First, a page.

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Postpartum mood disorders: Talking honestly about the number one pregnancy complication

It’s difficult to talk about the number one complication of pregnancy: postpartum depression. It’s not just our discomfort in talking about it – it’s also because we don’t do a good job of talking about it.

Photo: Lars Plougmann/Flickr


It’s difficult to talk about postpartum depression. Most people won’t read through this article; unless you’ve experienced postpartum depression, it’s something that many believe only happens to a small number of women after they give birth. Postpartum mood disorders are actually the number one complication of pregnancy; it’s more common to experience emotional distress than all the things you are screened for during pregnancy.

So why do we still think it impacts so few families?  It’s not just our discomfort in talking about postpartum depression, it’s also because we don’t do a good job of talking about it.

News and media portrayals too often focus on the rare cases of postpartum psychosis mislabeled as postpartum depression, and many public service announcements portray only depressed mothers, leaving out the most common experiences of new parents: a combination of both depression and anxiety symptoms. 

We all know that the first few months of parenting can be quite stressful for all parents, but where is the line between normal — yet difficult — adjustment and a clinical mood disorder?  The answer may be different than what you think. 

Rather than focusing on a list of symptoms that you have or don’t, wouldn’t it make more sense to evaluate your overall well-being?  If we were to frame new parents’ experiences in this way, here’s a list of 10 feelings that when experienced would indicate you need more support and help.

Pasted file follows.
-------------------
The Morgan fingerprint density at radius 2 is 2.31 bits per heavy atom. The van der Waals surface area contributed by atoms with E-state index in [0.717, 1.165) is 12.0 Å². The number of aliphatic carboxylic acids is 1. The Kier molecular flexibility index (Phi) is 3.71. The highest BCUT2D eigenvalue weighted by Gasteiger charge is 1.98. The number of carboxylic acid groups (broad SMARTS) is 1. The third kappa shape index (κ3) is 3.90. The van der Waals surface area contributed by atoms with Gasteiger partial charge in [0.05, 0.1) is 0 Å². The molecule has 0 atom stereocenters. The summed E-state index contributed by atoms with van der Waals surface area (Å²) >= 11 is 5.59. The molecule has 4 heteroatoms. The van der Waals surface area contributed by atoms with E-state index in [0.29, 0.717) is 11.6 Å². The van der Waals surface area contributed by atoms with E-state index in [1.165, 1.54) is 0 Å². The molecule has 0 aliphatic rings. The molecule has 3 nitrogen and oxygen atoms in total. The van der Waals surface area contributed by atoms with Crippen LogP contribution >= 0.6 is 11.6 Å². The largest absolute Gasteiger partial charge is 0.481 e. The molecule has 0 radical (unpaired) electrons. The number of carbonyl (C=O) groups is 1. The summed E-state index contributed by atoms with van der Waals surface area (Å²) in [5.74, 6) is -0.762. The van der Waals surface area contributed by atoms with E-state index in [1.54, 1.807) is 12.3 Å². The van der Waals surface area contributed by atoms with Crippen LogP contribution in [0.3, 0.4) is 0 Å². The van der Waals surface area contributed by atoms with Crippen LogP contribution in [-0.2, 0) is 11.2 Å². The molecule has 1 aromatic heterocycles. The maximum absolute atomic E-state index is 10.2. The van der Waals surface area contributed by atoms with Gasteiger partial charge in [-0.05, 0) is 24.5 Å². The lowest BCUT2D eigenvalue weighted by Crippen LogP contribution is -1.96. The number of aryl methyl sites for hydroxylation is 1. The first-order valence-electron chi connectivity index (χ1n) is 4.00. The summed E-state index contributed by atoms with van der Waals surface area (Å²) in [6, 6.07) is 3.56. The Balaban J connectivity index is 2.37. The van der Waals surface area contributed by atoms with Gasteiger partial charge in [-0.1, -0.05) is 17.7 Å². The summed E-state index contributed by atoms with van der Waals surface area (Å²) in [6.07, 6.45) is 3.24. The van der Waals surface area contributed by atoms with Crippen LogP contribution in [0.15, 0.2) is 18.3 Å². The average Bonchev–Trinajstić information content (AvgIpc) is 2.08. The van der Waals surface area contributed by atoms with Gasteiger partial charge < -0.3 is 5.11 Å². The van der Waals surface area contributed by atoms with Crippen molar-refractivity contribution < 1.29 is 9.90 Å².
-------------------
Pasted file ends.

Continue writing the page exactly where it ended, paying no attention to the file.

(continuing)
• Feeling that something is not right, that you are not right.

  • Feeling completely overwhelmed, and it doesn’t go away. 

  • Feeling worried all the time and you can’t turn it off — about the baby, about yourself, about doing it all wrong, about being a bad parent or that something bad might happen. 

  • Feeling so much self-doubt that you can’t shake the feeling that you are doing it all wrong and weren’t cut out to be a parent.

  • Feeling so much shame and guilt that you are embarrassed to tell people how you are really doing, and feel as though you have to hide the truth. 

  • Feeling less for your baby than for other things in your life — your dog, your spouse, etc.

  • Not liking parenting, not liking who you are, what you have become. Wishing you didn’t have the baby. 

  • Feeling irritable about, angry at or resentful of baby, partner or whoever. Feeling unhappy. 

  • Feeling like this wasn’t how you wanted it to be — the birth, coming home, being a mom. 

  • Feeling upset, scared or angry about your birth experience. 

This is not an exhaustive list of feelings that you may be experiencing. It’s focused on symptoms related to anxiety and depression. A small percentage of new mothers may experience more serious symptoms that require immediate medical attention. These include losing touch with what is real, feeling paranoid, hearing or seeing things that others do not, feeling like hurting yourself or baby.


Where to turn

Local support

Postpartum Support International of Washington (PSI of WA): Statewide toll-free Warm Line  1.888.404.PPMD (7763) staffed by mothers who have recovered from PPMDs or licensed therapists. PSI of WA has support groups throughout the state and maintains a providers list of specialists to ensure best care for all women.


Online support

Postpartum Progress:  Offers support, information and online forum called Smart Patients.

Postpartum Support International: Information, monthly phone chats for moms and dads, and more.

Mia Edidin, LICSW, is Program Director at Postpartum Support International of Washington.

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